Skip to content

Plague Diagram – The Facts

A few requests for interviews and random questions have been asked and in an attempt to provide some insight on the process and release of Plague Diagram, this page will serve as a information to, hopefully, clear everything up. If you have questions please leave them in the comments.

Plague Diagram will be released on both digital formats and vinyl in early-mid December. The downloads will be a choice between a free mp3 version or a $3 hi-definition upgrade that includes source audio as well as other hi-fi options. The vinyl will be presented on transparent , high quality 180 gram disc. Thick enough to decapitate the closest thing next to you. It’ll cost $17, comes with beautiful full-sized artwork by Bridget Driessen, a sticker, personal thank you notes and hopefully, posters.

After mixing the album I took advice from friends and decided to outsource the mastering for the digital release. I thought about my choices and decided to use someone that works with high quality products on a daily basis, James Cigler. James explains his mastering process:

I used the UAD Manley Massive Passive plug-in to bring out some of the high end detail of the electronic sounds on the tracks; they sounded really great, but at times could be overpowered by the guitars. I also used it on some tracks to dip down some of the low-mid region as well as add some rumble to the drums.  Each track ended up calling for slightly different EQ frequencies, boost/cut and Q amounts, but the general approach for each was essentially the same.  Additionally, I used a yet-to-be-released plug-in to add a lot of “analog” character and natural sounding compression and saturation to each track – this worked incredibly well at adding a lot of punch and heavy sounding attack to the drums while gluing together the upper end of the frequency spectrum a lot better.  Lastly, I used the UAD Precision Limiter plug-in, adjusting for optimal release times for each track, in order to prevent digital overs as well as keep the dynamics in check without sounding overly compressed or unnatural.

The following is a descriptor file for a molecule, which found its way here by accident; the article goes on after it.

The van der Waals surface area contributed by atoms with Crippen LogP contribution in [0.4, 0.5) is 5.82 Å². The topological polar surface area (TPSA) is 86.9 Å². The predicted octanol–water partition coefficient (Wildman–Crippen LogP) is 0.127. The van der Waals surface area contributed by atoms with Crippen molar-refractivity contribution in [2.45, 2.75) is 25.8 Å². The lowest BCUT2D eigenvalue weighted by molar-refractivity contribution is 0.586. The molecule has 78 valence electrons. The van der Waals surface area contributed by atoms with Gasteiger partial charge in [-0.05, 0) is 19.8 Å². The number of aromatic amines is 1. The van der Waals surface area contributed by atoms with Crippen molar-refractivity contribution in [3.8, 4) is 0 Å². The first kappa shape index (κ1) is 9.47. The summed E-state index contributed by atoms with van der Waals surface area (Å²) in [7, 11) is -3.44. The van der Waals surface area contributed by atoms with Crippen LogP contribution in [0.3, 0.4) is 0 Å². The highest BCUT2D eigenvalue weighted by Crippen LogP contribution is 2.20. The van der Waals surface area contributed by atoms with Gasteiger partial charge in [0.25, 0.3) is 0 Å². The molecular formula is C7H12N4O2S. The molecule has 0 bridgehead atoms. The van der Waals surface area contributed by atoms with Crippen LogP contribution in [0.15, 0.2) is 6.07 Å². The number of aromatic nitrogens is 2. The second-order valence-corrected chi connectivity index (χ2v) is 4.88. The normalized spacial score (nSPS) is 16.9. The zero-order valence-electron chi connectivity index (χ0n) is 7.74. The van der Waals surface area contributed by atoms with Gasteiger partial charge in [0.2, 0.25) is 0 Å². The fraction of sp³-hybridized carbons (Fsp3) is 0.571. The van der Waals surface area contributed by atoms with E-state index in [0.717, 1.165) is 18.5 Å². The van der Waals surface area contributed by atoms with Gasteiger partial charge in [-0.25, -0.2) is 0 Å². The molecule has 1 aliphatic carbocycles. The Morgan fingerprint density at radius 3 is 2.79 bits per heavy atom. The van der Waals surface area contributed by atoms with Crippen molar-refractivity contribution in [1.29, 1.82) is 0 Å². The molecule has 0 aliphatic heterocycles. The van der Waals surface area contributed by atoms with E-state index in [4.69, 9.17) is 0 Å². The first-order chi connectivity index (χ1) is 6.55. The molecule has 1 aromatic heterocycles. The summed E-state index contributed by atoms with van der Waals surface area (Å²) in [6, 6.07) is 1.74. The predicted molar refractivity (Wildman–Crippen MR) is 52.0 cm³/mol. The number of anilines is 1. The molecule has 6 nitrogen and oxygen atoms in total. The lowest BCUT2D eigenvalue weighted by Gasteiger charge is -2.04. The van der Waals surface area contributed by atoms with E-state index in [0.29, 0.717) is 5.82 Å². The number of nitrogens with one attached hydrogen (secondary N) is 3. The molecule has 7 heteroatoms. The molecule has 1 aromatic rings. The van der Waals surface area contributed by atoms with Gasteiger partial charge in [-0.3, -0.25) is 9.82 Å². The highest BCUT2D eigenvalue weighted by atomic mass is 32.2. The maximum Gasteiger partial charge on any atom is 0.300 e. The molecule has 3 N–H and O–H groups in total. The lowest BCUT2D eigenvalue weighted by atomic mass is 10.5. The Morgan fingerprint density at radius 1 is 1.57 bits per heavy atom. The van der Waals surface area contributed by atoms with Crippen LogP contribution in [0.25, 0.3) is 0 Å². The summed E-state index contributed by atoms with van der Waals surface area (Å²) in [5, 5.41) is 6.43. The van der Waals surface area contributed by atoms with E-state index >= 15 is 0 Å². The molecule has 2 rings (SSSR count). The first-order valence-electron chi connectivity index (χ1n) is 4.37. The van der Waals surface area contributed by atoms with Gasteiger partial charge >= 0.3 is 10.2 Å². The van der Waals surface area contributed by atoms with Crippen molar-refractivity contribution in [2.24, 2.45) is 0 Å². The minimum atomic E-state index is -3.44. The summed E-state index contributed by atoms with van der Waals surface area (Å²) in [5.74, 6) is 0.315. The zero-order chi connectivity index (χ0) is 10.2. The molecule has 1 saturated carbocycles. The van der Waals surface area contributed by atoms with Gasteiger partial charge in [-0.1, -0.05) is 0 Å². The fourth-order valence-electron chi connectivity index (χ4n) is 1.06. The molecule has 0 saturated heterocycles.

The mastering for the vinyl was slightly different. Immediately after I decided to release on vinyl, my hunt started for a mastering engineer as I have not a clue how to master for vinyl. I remember reading an article on Sound on Sound here. It said:

Despite what you may have heard, mastering for vinyl is the easiest type of mastering you can do, as it involves only two steps: 1. Find a mastering engineer who has mastered a ton of recordings for release on vinyl. 2. Present your final mixes to that person and say “Here, you do it.”

I started to ask friends from all spectrums of the audio world and found Shawn Hatfield of Audible Oddities. He has mastered several of my friends records and also releases great music I used to listen to obsessively under the name Twerk. Being familiar with the mastering work he’s performed I knew he was the guy for the job. His rates are ridiculous for the amount of quality you end up with. Shawn had this to say about the mastering process for Plague Diagram: